Are there high crime areas in Japan that I should avoid?

9/12/2012 2:46:42 PM

I’m afraid I can’t find any government numbers to back up my anecdotal evidence, but Shinjuku, Shibuya and Ikebukuro are all very safe – much safer than their equivalents in London, New York or any other ‘world’ city. I’ve spent many nights in each, in varying states of sobriety, and never had any problems at all. I’ve lost my wallet a few times (on trains, in bars and the like) and never failed to retrieve it – either at the time from a fellow reveller, or at a police box (koban) later on.

Kabuki-cho is the closest thing you’ll get to a ‘red light’ district. Plenty of ‘love hotels’, hostess clubs, adult shops and yakuza (Japanese mob) to go around. Even so, much like Amsterdam’s equivalent, it’s as much an entertainment spot and centre of nightlife as it is a red light district. Whilst I wouldn’t go swearing in Japanese at any of the well-heeled, little-finger-deprived yakuza that hang out there, they will seldom even look at a foreigner, never mind cause them any trouble. Too much hassle.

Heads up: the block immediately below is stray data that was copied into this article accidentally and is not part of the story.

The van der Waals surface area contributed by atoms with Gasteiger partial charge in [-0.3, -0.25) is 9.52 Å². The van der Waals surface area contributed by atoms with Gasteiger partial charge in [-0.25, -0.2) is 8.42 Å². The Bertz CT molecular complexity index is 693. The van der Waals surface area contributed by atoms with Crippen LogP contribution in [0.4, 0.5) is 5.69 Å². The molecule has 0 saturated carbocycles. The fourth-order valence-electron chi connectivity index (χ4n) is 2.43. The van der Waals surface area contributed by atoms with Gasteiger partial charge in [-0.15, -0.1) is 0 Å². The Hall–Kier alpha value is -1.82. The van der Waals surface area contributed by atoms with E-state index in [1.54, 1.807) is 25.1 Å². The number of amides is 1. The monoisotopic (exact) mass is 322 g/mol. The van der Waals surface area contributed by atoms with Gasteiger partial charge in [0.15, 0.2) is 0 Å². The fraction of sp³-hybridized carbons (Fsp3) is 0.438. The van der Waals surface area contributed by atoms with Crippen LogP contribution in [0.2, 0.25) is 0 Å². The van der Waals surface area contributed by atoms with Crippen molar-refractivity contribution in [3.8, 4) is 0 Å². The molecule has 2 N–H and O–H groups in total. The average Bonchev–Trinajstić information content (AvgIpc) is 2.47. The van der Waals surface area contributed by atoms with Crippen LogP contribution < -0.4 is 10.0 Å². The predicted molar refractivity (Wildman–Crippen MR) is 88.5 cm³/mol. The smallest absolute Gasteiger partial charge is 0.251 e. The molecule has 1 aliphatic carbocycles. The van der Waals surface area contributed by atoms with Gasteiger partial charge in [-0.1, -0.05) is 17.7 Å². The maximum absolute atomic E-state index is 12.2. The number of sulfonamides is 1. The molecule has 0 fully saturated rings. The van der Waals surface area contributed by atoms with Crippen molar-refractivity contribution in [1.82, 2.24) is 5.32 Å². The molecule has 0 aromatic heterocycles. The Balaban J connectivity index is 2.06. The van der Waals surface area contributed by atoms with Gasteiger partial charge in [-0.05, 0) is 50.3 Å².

Roppongi is slightly different in that it’s really a foreigner hotspot – plenty of dodgy bars and clubs, particularly of the ‘hostess’ variety, which will invite you in and charge you hundreds of dollars for a drink and some chat time with a Japanese hostess. Technically you’re paying for the drink, but argue at the price and expect a rude exit from the establishment. If there were anywhere in Tokyo you shouldn’t go, it’d be here at night – but only because it’s not very nice, as opposed to dangerous. During the day Roppongi has some rather spectacular architecture, and is home to a bunch of Western and Japanese companies, as well as a ton of embassies. Not really a hellhole by any standards.

As with any country, common sense rules. Make sure to keep your valuables in a safe place or tucked away on your person. If you’re dangling a wallet full of holiday fun time yen as you saunter through a train station it’s more likely someone will try to help you and point it out, but still, it’s better not to in the first place. Don’t leave luggage lying about either – it won’t get stolen, but the police don’t like that sort of thing in case it’s something more sinister.

Long story short – at no point in Tokyo will you ever cross some boundary from ‘nice part crime-wise’ to ‘holy christ it’s the Baltimore projects’. Those boundaries don’t really exist.

About me

Hello,My name is Aparna Patel,I’m a Travel Blogger and Photographer who travel the world full-time with my hubby.I like to share my travel experience.

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